I finally got around to updating my NaNoWriMo2011 badge to show that I’m a winner instead of just a participant. You’d think I’d be eager to show it off.
NaNoWriMo gives new meaning to “The Nightmare Before Christmas”. Than again, it’s more like one of those dreams that switches plotlines and settings without much explaination.
At the beginning of November, I was thinking I might get closer to horror in this story than I’ve ever written before. It probably had something to do with the mood I was in as I was beginning my story after midnight on halloween. Well, nothing in my story actually ended up getting anywhere near horror, unless you’re really really scared of platypuses trying to take over the world. (The characters in my story argue about whether the correct plural is platypuses or platypi. I was happy to discover afterwards on the wikipedia page for it, that there is no universally accepted correct plural, but it says that “platypi” is incorrect.) There was a little bit near the beginning of this year’s story which lead me to think it might go near horror/comedy, but it didn’t happen. At least the horror part didn’t. Whatever else I write always comes with some “/comedy” or at least bizarre silliness.
There’s a set of books on my list of books to read that is middle grade horror. Yes, horror stories written for 9-12 year olds. It’s The Last Apprentice by Joseph Delaney. From what it sounds like, this isn’t on the level of goosebumps either. I didn’t know there was a horror genre (beyond the level of goosebumps creepiness) for middle grade readers until I heard of these books. I want to read them, not because I want to write horror, but because I want to see how well he pulls it off. Also, because, if he pulls it off well, there will likely be aspects of that kind of thing which I would be interested in using even though I’ll probably never write horror.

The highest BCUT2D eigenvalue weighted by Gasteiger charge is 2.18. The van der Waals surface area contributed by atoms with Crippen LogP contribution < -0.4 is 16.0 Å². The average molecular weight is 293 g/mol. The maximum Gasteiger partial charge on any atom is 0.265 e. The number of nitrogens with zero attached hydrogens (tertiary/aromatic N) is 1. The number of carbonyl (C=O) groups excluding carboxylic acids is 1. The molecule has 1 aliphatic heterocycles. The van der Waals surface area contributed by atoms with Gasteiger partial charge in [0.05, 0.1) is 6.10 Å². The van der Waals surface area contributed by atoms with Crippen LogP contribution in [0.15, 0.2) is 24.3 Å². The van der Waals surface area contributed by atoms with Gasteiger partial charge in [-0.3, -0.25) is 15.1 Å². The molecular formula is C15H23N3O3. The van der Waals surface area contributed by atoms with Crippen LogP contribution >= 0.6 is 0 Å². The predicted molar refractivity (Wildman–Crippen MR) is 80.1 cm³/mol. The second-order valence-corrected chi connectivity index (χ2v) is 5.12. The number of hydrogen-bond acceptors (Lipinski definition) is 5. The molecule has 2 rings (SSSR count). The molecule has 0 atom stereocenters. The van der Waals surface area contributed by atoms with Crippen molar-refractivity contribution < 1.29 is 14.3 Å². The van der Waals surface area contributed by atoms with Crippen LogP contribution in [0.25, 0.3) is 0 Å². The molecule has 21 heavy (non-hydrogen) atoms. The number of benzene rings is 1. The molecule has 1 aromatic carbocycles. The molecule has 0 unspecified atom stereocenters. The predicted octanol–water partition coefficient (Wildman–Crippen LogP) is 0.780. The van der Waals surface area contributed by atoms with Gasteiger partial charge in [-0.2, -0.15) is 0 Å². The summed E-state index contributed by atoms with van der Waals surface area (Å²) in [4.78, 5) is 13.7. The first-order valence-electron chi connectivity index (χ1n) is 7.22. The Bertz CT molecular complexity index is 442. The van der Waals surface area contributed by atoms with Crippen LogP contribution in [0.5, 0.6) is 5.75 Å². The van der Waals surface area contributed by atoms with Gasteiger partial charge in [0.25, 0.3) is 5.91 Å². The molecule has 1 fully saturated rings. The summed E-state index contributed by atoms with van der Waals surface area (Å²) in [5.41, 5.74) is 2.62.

Anticipating reading this, I’m expecting one of three things 1) It’s isn’t really scary, 2) I wouldn’t think it appropriate for its intended audience because of being too violent/gory/disturbing, or 3) He actually pulls it off well. I do think it’s possible to have a true horror story written for middle grade readers and be well done for its audience, and if that’s the case, it would probably be far better (at least in my mind) than most horror for adults. It wouldn’t be easy to write. That’s why I want to read it and possibly take influence if he does do it well.
Do you think it possible to have horror that’s appropriate for a middle grade audience?
I’d also be interested in hearing what anyone who has already read any of Delaney’s books thinks of them.